Drymira; Omnaris; Omnaris HFA
- It is used to ease allergy signs.
- If your child has an allergy to this drug or any part of this drug.
- If your child is allergic to any drugs like this one or any other drugs, foods, or other substances. Tell the doctor about the allergy and what signs your child had, like rash; hives; itching; shortness of breath; wheezing; cough; swelling of face, lips, tongue, or throat; or any other signs.
- Tell all of your child’s health care providers that your child is taking this drug. This includes your child’s doctors, nurses, pharmacists, and dentists.
- Long-term use may raise the chance of cataracts or glaucoma. Talk with the doctor.
- If your child has been exposed to chickenpox or measles and has not had chickenpox or measles or had a chickenpox or measles vaccine, talk with the doctor.
- If your child has had any recent nose surgery, injury, ulcers, or sores, talk with the doctor.
- This drug may affect growth in children and teens in some cases. They may need regular growth checks. Talk with the doctor.
If your child is pregnant or breast-feeding a baby:
- Talk with the doctor if your child is pregnant, becomes pregnant, or is breast-feeding a baby. You will need to talk about the benefits and risks of using this drug.
- Signs of an allergic reaction, like rash; hives; itching; red, swollen, blistered, or peeling skin with or without fever; wheezing; tightness in the chest or throat; trouble breathing or talking; unusual hoarseness; or swelling of the mouth, face, lips, tongue, or throat.
- Signs of infection like fever, chills, very bad sore throat, ear or sinus pain, cough, more sputum or change in color of sputum, pain with passing urine, mouth sores, or wound that will not heal.
- Very bad dizziness or passing out.
- Bad nose irritation.
- Bad nosebleeds.
- Nose sores.
- Whistling sound when your child breathes.
- Redness or white patches in mouth or throat.
- Very upset stomach or throwing up.
- Feeling very tired or weak.
- Change in eyesight.
- Nose stuffiness.
- Nose and throat irritation.
- Ear pain.
- Sore throat.
- Follow how to give this drug as you have been told by your child’s doctor. Do not give more than you were told to give.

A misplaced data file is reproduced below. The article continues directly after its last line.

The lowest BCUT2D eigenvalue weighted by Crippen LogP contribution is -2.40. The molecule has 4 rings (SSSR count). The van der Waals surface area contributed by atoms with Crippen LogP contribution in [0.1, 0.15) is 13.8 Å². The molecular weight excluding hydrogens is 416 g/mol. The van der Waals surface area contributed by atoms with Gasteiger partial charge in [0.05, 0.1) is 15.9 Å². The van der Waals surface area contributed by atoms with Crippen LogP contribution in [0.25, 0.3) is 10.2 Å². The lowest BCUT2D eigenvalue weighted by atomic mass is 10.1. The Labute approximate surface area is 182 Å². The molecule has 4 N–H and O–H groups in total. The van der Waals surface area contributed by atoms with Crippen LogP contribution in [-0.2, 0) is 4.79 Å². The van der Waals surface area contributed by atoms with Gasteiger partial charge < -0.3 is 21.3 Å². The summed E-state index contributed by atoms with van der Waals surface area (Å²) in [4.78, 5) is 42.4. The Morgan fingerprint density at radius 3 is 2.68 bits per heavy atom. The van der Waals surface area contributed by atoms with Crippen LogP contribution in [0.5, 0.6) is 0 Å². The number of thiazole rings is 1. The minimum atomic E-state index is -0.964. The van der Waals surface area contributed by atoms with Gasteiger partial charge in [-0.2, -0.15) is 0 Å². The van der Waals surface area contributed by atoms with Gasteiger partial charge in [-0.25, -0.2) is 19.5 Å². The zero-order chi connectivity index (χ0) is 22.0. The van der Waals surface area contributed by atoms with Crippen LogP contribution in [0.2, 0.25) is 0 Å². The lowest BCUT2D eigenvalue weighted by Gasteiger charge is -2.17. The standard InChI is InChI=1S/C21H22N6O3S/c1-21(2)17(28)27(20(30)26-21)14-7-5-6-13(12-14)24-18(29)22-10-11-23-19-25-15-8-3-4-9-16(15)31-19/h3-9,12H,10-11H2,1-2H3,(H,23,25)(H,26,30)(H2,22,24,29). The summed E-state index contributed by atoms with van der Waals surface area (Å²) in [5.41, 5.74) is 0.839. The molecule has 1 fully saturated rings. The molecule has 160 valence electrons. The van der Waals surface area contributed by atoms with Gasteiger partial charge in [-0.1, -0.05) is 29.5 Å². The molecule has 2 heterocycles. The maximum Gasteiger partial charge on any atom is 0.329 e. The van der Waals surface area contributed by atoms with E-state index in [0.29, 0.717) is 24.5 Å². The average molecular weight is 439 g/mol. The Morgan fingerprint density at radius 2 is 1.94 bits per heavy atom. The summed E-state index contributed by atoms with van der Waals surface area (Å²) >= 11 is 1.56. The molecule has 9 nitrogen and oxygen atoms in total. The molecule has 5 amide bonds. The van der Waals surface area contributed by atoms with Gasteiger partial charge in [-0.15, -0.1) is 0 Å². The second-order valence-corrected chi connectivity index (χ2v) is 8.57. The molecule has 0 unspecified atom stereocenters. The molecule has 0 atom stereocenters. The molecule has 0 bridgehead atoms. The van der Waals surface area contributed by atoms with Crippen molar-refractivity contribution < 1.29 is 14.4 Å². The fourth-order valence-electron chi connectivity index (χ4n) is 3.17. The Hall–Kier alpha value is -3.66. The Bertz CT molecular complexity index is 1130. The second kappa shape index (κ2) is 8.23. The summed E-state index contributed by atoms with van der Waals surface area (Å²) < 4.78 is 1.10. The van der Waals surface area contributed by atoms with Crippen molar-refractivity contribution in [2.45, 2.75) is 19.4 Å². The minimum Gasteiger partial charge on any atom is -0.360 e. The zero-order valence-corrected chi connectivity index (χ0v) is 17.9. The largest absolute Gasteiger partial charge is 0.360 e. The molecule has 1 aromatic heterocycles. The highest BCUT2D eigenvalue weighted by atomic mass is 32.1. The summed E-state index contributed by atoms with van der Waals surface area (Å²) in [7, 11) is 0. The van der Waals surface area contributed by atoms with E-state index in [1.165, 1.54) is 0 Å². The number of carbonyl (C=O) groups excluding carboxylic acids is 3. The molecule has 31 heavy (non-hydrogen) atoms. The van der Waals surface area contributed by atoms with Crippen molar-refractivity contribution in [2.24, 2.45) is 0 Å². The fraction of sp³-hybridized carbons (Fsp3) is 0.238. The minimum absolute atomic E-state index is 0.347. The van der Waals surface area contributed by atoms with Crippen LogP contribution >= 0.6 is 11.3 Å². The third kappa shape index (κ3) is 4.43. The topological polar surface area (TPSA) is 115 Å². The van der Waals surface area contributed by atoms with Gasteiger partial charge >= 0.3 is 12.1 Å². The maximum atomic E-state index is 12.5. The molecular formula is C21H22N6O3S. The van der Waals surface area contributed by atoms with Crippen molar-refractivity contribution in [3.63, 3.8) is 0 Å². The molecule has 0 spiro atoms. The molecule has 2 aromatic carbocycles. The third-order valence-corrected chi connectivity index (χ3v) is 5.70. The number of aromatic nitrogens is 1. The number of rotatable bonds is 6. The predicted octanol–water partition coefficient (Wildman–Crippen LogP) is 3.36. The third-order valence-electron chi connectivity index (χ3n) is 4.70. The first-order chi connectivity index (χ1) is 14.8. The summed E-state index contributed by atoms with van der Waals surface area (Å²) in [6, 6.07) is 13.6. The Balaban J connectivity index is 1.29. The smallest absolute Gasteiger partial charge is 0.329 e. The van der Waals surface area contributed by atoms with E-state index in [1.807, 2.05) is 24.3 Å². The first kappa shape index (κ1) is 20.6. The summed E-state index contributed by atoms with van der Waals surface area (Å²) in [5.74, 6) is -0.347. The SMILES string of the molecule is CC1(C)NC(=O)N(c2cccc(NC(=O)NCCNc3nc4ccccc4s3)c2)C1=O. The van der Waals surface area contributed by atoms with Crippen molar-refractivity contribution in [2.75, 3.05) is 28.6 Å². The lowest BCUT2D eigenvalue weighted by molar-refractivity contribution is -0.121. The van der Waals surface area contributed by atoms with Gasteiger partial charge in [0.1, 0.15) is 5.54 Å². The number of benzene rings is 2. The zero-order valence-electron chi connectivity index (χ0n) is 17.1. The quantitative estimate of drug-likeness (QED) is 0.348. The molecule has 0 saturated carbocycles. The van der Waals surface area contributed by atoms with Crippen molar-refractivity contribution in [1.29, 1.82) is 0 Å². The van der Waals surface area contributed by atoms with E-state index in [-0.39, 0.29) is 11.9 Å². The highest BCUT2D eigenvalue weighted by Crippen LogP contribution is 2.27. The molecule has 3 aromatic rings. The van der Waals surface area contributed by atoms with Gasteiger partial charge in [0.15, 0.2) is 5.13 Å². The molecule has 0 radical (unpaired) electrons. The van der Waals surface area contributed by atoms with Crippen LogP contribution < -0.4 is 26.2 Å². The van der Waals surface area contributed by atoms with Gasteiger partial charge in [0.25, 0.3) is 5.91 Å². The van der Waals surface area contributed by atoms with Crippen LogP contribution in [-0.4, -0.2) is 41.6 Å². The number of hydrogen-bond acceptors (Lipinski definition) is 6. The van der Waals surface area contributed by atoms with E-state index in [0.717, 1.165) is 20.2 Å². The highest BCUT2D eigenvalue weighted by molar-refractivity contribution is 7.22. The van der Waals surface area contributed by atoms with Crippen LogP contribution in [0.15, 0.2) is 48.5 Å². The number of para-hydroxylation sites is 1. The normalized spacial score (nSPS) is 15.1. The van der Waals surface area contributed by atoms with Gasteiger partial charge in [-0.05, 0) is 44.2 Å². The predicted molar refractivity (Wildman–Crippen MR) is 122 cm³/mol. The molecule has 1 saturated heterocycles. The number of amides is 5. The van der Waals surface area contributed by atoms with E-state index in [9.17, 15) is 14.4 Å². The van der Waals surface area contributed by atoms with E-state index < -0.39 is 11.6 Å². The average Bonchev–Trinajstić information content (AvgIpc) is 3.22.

- Do not give this drug by mouth. Use in your child’s nose only. Keep out of your child’s mouth and eyes (may burn).
- Have your child blow nose before use.
- Close 1 nostril.
- Put nose spray tube into other nostril.
- Spray up your child’s nose only. Do not spray onto the wall joining your child’s nostrils.
- While your child breathes in through the nose, press down once to release spray.
- Have your child breathe out from the mouth.
- Check your child’s spray use with the doctor at each visit. Read and follow facts on how to use the spray. Make sure your child uses the spray the right way.
- Keep giving this drug to your child as you have been told by your child’s doctor or other health care provider, even if your child feels well.
- To gain the most benefit, do not miss giving your child doses.
- Prime by spraying 8 sprays before first using. If this drug has not been used for 4 days, spray 1 time or until you see a fine mist.
- Shake well before use.
- Tilt your child’s head forward a little.
- Prime by spraying 3 sprays before first use or if this drug has not used for 10 days.
- Tilt your child’s head back.
- Do not use near an open flame or while smoking. It may burst.
- Give a missed dose as soon as you think about it.
- Do not give 2 doses at the same time or extra doses.
- If it is close to the time for your child’s next dose, skip the missed dose and go back to your child’s normal time.
- Store at room temperature.
- Keep all drugs in a safe place. Keep all drugs out of the reach of children and pets.
- Check with your pharmacist about how to throw out unused drugs.
- Throw away any part not used after 120 sprays or 4 months after opening pouch.
- Protect from heat or open flame. Do not puncture or burn even if it seems empty.
- Throw away when actuator says zero.
- If your child’s symptoms or health problems do not get better or if they become worse, call your child’s doctor.
- Do not share your child’s drug with others and do not give anyone else’s drug to your child.
- Keep a list of all your child’s drugs (prescription, natural products, vitamins, OTC) with you. Give this list to your child’s doctor.
- Talk with your child’s doctor before giving your child any new drug, including prescription or OTC, natural products, or vitamins.
- Some drugs may have another patient information leaflet. If you have any questions about this drug, please talk with your child’s doctor, nurse, pharmacist, or other health care provider.
- If you think there has been an overdose, call your poison control center or get medical care right away. Be ready to tell or show what was taken, how much, and when it happened.